Brock Shows Promise
Within the first 15 seconds of the bout, fans were on their feet. Brock Lesnar put Heath Herring on his back and then sent him flying across the octagon with one of the most forceful right hands I’ve ever seen. The roar was deafening when Lesnar connected and rose to a whole new stratosphere as Lesnar flew across the ring and attempted a spear- like maneuver straight out of the WWE.
While the rest of the fight was far less exciting, Lesnar controlled the bout from start to finish and acquired his first UFC victory. Any lingering questions regarding the legitimacy of Lesnar’s foray into mixed martial arts should be put to rest. This was a quality win over a solid opponent and provided many insights into the number of skills Lesnar possesses.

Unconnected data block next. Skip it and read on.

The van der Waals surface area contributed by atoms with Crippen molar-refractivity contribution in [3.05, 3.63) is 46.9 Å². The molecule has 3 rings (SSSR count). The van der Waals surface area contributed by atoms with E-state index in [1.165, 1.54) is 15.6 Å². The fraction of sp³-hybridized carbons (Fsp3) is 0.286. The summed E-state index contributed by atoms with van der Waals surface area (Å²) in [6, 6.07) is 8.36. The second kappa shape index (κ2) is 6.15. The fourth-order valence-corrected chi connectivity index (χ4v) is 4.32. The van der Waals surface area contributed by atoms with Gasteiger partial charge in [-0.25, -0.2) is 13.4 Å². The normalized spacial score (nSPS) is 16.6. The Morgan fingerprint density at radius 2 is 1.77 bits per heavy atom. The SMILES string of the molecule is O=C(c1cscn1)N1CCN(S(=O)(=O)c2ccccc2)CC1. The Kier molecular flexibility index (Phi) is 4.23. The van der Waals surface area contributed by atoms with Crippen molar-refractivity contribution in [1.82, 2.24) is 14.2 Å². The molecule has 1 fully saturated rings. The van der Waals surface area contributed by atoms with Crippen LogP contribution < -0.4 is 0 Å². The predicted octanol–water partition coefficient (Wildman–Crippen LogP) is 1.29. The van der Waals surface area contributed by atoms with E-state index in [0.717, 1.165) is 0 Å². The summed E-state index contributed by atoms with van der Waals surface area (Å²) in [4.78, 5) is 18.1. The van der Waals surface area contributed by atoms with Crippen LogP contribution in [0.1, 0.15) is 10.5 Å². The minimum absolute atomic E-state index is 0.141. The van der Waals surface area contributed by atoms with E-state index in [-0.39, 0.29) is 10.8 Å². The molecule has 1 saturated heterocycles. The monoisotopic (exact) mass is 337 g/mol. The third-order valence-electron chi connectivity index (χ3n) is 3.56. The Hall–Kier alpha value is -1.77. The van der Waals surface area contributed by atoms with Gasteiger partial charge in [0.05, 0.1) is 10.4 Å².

Watching the bout, it was clear Lesnar had abilities in a variety of areas. His overall power is scary. Whether it’s his striking, takedowns, or clinch, he is above and beyond the strongest man in the UFC.
His takedowns will be next to impossible to stop. If a fighter over commits and swings wildly, Lesnar will take them down. The combination of his explosiveness and strength makes it difficult to prevent.
Lesnar is comparable to an immovable object. Herring’s scrambles and escape attempts were admirable, but for the most part, Lesnar did the bare minimum damage to keep the fight grounded. He controlled Herring with his sheer size and body control. It looked like a perfect display of lay-n-pray. Lesnar did very little while on top, but prevented Herring from being able to do anything whatsoever.